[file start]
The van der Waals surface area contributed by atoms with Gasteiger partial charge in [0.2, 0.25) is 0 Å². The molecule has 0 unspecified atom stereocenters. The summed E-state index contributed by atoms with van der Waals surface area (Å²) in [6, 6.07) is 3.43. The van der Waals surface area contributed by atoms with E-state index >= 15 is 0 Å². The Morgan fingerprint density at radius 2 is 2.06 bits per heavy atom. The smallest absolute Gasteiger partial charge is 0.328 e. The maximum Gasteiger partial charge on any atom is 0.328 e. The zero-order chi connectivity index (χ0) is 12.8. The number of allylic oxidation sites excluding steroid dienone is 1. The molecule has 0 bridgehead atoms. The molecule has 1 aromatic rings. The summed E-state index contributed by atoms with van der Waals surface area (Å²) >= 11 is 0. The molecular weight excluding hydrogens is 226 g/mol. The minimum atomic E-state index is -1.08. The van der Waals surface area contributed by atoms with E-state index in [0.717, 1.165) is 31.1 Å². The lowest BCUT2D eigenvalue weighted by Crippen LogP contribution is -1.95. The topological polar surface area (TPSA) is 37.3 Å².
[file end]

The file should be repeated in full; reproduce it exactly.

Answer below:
The van der Waals surface area contributed by atoms with Gasteiger partial charge in [0.2, 0.25) is 0 Å². The molecule has 0 unspecified atom stereocenters. The summed E-state index contributed by atoms with van der Waals surface area (Å²) in [6, 6.07) is 3.43. The van der Waals surface area contributed by atoms with E-state index >= 15 is 0 Å². The Morgan fingerprint density at radius 2 is 2.06 bits per heavy atom. The smallest absolute Gasteiger partial charge is 0.328 e. The maximum Gasteiger partial charge on any atom is 0.328 e. The zero-order chi connectivity index (χ0) is 12.8. The number of allylic oxidation sites excluding steroid dienone is 1. The molecule has 0 bridgehead atoms. The molecule has 1 aromatic rings. The summed E-state index contributed by atoms with van der Waals surface area (Å²) >= 11 is 0. The molecular weight excluding hydrogens is 226 g/mol. The minimum atomic E-state index is -1.08. The van der Waals surface area contributed by atoms with E-state index in [0.717, 1.165) is 31.1 Å². The lowest BCUT2D eigenvalue weighted by Crippen LogP contribution is -1.95. The topological polar surface area (TPSA) is 37.3 Å².